HERO Act Worker Organizing

HERO Act Worker Organizing: A New Era for Labor in NY

HERO Act Worker Organizing: A New Era for Labor in NY

Under Section 1 of the NY HERO Act, which went into effect on May 5, 2021, New York employers with ten or more employees were required to establish an Exposure Prevention Plan that met the minimum standards set forth in the industry-specific guidelines issued by the Department of Health for any public health issue with this designation. Although, for the time being, covered employers are not required to maintain an Exposure Prevention Plan, Section 2 of the HERO Act — which established new protections and privileges for employees who form joint Labor-Management Health and Safety Committees — is expected to have far longer-lasting impacts on worker organizing in our state. These invaluable protections are paving the way for a new era in labor: HERO Act Worker Organizing.

Anti-Retaliation Protections

Notably, the Act established expansive anti-retaliation protections for employees who refused to come into a workplace that was not in compliance with the Department of Health’s guidelines. The guidelines laid out a number of precautions, including limitations on the number of employees allowed to congregate in a single space, mask requirements, and more. Employers could not legally terminate an employee for refusing to work under extra-regulatory conditions.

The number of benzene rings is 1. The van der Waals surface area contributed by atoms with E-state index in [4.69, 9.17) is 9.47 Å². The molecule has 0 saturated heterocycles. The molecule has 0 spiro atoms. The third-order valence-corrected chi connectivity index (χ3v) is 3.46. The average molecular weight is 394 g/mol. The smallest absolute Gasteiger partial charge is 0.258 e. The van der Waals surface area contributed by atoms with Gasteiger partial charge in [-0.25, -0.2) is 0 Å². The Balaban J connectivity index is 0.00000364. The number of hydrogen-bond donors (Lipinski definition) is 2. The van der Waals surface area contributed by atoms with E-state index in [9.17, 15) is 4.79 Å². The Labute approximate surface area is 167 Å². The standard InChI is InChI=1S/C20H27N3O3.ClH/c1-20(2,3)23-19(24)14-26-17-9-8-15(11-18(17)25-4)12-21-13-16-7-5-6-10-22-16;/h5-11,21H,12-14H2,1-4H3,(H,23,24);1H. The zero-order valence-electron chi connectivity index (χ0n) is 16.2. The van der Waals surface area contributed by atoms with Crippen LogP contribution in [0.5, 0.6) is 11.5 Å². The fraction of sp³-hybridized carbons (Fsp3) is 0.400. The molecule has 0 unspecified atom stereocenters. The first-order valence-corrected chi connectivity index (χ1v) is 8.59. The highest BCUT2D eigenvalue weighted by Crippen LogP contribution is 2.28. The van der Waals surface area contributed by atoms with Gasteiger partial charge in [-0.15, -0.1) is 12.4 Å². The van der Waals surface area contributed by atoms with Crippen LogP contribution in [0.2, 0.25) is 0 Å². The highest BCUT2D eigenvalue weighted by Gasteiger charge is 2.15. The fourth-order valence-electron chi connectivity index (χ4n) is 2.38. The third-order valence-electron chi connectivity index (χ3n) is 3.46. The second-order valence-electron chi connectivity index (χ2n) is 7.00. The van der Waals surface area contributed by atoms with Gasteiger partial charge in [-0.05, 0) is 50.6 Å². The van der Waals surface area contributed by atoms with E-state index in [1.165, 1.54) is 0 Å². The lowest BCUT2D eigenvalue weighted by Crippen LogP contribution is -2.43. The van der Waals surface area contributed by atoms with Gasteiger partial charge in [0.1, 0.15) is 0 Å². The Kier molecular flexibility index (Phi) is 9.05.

Section two, which took effect on November 1, 2021, requires employers who employ at least ten employees to allow employees to form joint labor-management workplace safety committees. Unlike Section 1, which is restricted to public health issues designated Highly Communicable Airborne Infectious Disease, Section two applies to all safety and health worker committees. There are no topical restrictions on the protections the Act confers onto workers acting in concert to address safety and health concerns.

HERO Act Worker Organizing: A New Era for Labor

The law provides the following protections to committee members:

  • Employers must allow committee members to attend training at the time of their choosing and must pay employees for training and meeting time
  • Employees have the right to participate in requesting committees and serving as committee members without retaliation
  • Employees who are retaliated against have the right to sue employers in court
  • Employers may pay fines of up to $20,000 and be required to pay lost wages, damages, and legal fees

These new protections are an exciting development for workers and organizers alike. The NY HERO Act’s impact on labor organizing will long outlive the COVID-19 pandemic.

Interested in forming a Health and Safety Committee at your workplace? We can help! Contact us to set up a consultation and training on how you can establish a committee to advocate for a safer workplace for you and your coworkers today!